Local Boy Scouts explore New Mexico wilderness

Farmington Press | Published August 5, 2015


FARMINGTON/FARMINGTON HILLS — A local Boy Scout troop braved winds, rains and wild animals to trek 81 miles in 12 days through the Sangre de Cristo Mountains at Philmont Scout Ranch in Cimarron, New Mexico.

This included hiking to the summit of Baldy Mountain, Philmont’s highest elevation, at 12,441 feet.

“I could go on talking a long time about my experience on the trek,” Andrew Campbell, 17, of Farmington, said. “It was an incredible opportunity to build connections with people.”

Campbell said that on numerous occasions during the hike, a “gorgeous vista” of mountainous terrain unfolded before him.

“That is something that stuck out to me,” he said. “If you took the time to look up from the person’s boots in front of you.”

“You could see so far,” Derek Abbott, a 15-year-old Boy Scout from Farmington Hills, added of the mountain views.

The group hiked to the top of Tooth of Time, Philmont’s most popular geological landmark.

Andrew and 10 other Farmington-based Boy Scouts from Troop 45 — including parents — trekked through Philmont Scout Ranch beginning June 28.

Philmont Scout Ranch is the Boy Scouts of America’s high adventure camp and the largest youth camp in the world, serving over 1 million participants since 1938.

Scout Leader Keith Abbott, crew advisor and Derek’s father, was also on the adventure. They described their exploits July 21 at First United Methodist Church, the troop’s sponsor.

Derek served as the crew leader, and Campbell served as the chaplain’s aide.

“It was really cool,” Derek said of the adventure.

Keith said the adventure started two years ago when he started talking with troop members about Philmont.

The troop applied to go on the trip through the Great Lakes Field Service Council, a resource for Boy Scouts of America.

Through a lottery, the troop was selected, along with four other troops, totaling 55 people.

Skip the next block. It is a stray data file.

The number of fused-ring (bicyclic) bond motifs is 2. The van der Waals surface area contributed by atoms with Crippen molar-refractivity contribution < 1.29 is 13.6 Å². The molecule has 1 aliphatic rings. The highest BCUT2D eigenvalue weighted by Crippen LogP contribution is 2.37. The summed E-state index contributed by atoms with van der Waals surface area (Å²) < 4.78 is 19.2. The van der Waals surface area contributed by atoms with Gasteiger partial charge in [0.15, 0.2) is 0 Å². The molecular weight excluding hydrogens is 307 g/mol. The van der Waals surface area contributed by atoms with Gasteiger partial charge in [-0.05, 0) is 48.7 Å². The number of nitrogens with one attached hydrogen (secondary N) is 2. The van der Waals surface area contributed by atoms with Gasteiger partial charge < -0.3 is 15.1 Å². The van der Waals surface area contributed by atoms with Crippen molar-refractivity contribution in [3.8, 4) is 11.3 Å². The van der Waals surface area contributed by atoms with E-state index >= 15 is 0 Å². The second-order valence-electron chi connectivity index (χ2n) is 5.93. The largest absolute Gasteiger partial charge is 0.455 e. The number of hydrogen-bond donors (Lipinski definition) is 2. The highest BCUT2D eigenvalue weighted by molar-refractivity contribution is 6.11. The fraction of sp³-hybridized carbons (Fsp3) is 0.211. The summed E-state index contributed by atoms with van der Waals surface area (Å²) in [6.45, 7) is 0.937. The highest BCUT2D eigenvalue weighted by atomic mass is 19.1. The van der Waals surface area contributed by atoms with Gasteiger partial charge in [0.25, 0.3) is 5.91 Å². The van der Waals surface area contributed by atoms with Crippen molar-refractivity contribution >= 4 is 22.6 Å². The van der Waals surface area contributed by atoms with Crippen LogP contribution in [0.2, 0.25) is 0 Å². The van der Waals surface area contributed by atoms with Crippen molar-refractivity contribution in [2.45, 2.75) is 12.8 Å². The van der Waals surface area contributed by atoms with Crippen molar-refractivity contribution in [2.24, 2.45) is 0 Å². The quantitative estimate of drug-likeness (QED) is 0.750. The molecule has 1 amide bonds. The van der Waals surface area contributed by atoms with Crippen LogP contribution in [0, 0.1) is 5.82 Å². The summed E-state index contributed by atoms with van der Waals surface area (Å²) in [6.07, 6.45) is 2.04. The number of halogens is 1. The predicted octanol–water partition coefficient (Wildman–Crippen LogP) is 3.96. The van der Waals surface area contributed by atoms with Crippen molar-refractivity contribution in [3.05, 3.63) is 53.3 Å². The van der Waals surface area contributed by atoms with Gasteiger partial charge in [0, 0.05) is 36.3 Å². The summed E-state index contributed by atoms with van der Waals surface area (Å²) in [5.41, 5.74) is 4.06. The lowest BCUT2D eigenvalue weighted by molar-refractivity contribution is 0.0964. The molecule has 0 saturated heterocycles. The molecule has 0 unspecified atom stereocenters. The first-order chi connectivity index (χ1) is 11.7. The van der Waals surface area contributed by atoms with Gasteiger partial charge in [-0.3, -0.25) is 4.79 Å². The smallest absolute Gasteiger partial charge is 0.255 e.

After purchasing backpacking equipment and undergoing camp conditioning training last spring, the troop was prepared.

The troop had not been to Philmont since the late 1980s, but they have participated in other high adventure activities since then.

Boy Scouts of America owns and operates four high adventure facilities, with attractions such as scuba diving, sail boating, rock climbing and more.

Derek said he enjoyed facing challenges, which included climbing a 15-foot wall and being suspended above ground on a log attached to two trees.

“Teamwork, I’d say was the primary goal of the whole challenge course.”

Campbell agreed.

“The challenge course was specifically designed to make you use critical thinking, problem solving, team building, coordination — it was all a good deal of fun doing it.”

Troop 45 also participated in backcountry programs along the way, like rock climbing, blacksmithing, branding and shooting black powder rifles. The trek included a conservation project in which the crew cut down and debarked Ponderosa pines, which will be used to maintain some of Philmont’s trails, according to a press release.

Derek said the biggest obstacle the troop ran into was rainfall.

“This year, they had the most rainfall since 1965,” he said. “We got a lot of rain while we were on our trek.”

The day before the troop arrived, Philmont had a flash flood, and four Scouts were swept away, with a 13-year-old Boy Scout drowning. Troop 45’s Philmont crew made a monetary donation for the victim’s family.

“It was considered to be a tragic accident; very unfortunate,” Derek said. “They have a lot of procedures and guidelines in place to try to minimize that risk.

“There’s only so much you can do,” Derek said. “When you are hiking the trail and get to those areas where it is rocky and muddy, the rain makes it slippery.”

Derek said the trip resulted in the troop growing closer and learning how to camp like pros.

For more information, go to www.troop45farmington.com.